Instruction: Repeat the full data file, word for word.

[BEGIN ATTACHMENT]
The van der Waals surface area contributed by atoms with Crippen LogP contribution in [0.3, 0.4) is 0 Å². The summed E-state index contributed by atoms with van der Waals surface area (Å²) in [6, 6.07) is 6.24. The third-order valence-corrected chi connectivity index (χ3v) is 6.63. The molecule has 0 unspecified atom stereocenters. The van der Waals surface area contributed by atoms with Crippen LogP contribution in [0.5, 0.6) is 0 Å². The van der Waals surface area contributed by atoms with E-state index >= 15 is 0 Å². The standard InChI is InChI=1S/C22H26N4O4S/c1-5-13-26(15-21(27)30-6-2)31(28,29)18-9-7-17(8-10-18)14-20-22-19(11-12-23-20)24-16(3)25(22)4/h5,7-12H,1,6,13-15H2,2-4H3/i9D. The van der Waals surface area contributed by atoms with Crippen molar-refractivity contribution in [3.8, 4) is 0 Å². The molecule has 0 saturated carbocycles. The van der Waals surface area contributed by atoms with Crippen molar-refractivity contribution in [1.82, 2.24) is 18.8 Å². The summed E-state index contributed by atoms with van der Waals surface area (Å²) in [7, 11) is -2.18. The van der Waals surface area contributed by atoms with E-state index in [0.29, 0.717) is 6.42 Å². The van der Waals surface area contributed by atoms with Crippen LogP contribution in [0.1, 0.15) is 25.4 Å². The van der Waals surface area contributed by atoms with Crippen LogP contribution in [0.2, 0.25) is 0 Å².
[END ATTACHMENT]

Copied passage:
The van der Waals surface area contributed by atoms with Crippen LogP contribution in [0.3, 0.4) is 0 Å². The summed E-state index contributed by atoms with van der Waals surface area (Å²) in [6, 6.07) is 6.24. The third-order valence-corrected chi connectivity index (χ3v) is 6.63. The molecule has 0 unspecified atom stereocenters. The van der Waals surface area contributed by atoms with Crippen LogP contribution in [0.5, 0.6) is 0 Å². The van der Waals surface area contributed by atoms with E-state index >= 15 is 0 Å². The standard InChI is InChI=1S/C22H26N4O4S/c1-5-13-26(15-21(27)30-6-2)31(28,29)18-9-7-17(8-10-18)14-20-22-19(11-12-23-20)24-16(3)25(22)4/h5,7-12H,1,6,13-15H2,2-4H3/i9D. The van der Waals surface area contributed by atoms with Crippen molar-refractivity contribution in [3.8, 4) is 0 Å². The molecule has 0 saturated carbocycles. The van der Waals surface area contributed by atoms with Crippen molar-refractivity contribution in [1.82, 2.24) is 18.8 Å². The summed E-state index contributed by atoms with van der Waals surface area (Å²) in [7, 11) is -2.18. The van der Waals surface area contributed by atoms with E-state index in [0.29, 0.717) is 6.42 Å². The van der Waals surface area contributed by atoms with Crippen LogP contribution in [0.1, 0.15) is 25.4 Å². The van der Waals surface area contributed by atoms with Crippen LogP contribution in [0.2, 0.25) is 0 Å².